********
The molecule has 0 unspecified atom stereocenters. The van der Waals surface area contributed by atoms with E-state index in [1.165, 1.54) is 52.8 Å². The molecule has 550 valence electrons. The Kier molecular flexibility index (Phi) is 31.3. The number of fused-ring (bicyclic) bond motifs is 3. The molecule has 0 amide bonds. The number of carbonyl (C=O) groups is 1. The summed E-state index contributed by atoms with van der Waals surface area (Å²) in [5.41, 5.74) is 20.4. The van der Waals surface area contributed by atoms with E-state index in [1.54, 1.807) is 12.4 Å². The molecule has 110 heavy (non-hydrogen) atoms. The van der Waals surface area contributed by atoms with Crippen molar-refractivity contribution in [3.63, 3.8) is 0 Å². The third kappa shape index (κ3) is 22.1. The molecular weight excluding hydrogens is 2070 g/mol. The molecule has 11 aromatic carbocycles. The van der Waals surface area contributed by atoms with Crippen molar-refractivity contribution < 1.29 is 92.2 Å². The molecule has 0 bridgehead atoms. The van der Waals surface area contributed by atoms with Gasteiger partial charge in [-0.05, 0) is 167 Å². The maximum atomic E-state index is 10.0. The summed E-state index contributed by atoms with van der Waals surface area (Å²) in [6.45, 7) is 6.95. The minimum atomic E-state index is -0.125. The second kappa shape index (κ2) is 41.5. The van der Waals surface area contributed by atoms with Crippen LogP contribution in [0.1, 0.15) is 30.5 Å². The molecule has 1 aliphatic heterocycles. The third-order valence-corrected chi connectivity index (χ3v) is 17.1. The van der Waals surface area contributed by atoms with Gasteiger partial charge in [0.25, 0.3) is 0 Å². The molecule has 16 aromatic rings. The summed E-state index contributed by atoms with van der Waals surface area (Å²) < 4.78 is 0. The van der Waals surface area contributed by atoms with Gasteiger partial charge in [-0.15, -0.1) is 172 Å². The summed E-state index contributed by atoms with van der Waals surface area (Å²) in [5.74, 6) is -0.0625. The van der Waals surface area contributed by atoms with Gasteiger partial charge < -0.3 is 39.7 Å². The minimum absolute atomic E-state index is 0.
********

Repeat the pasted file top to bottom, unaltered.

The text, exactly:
The molecule has 0 unspecified atom stereocenters. The van der Waals surface area contributed by atoms with E-state index in [1.165, 1.54) is 52.8 Å². The molecule has 550 valence electrons. The Kier molecular flexibility index (Phi) is 31.3. The number of fused-ring (bicyclic) bond motifs is 3. The molecule has 0 amide bonds. The number of carbonyl (C=O) groups is 1. The summed E-state index contributed by atoms with van der Waals surface area (Å²) in [5.41, 5.74) is 20.4. The van der Waals surface area contributed by atoms with E-state index in [1.54, 1.807) is 12.4 Å². The molecule has 110 heavy (non-hydrogen) atoms. The van der Waals surface area contributed by atoms with Crippen molar-refractivity contribution in [3.63, 3.8) is 0 Å². The third kappa shape index (κ3) is 22.1. The molecular weight excluding hydrogens is 2070 g/mol. The molecule has 11 aromatic carbocycles. The van der Waals surface area contributed by atoms with Crippen molar-refractivity contribution < 1.29 is 92.2 Å². The molecule has 0 bridgehead atoms. The van der Waals surface area contributed by atoms with Gasteiger partial charge in [-0.05, 0) is 167 Å². The maximum atomic E-state index is 10.0. The summed E-state index contributed by atoms with van der Waals surface area (Å²) in [6.45, 7) is 6.95. The minimum atomic E-state index is -0.125. The second kappa shape index (κ2) is 41.5. The van der Waals surface area contributed by atoms with Crippen LogP contribution in [0.1, 0.15) is 30.5 Å². The molecule has 1 aliphatic heterocycles. The third-order valence-corrected chi connectivity index (χ3v) is 17.1. The van der Waals surface area contributed by atoms with Gasteiger partial charge in [0.25, 0.3) is 0 Å². The molecule has 16 aromatic rings. The summed E-state index contributed by atoms with van der Waals surface area (Å²) < 4.78 is 0. The van der Waals surface area contributed by atoms with Gasteiger partial charge in [-0.15, -0.1) is 172 Å². The summed E-state index contributed by atoms with van der Waals surface area (Å²) in [5.74, 6) is -0.0625. The van der Waals surface area contributed by atoms with Gasteiger partial charge < -0.3 is 39.7 Å². The minimum absolute atomic E-state index is 0.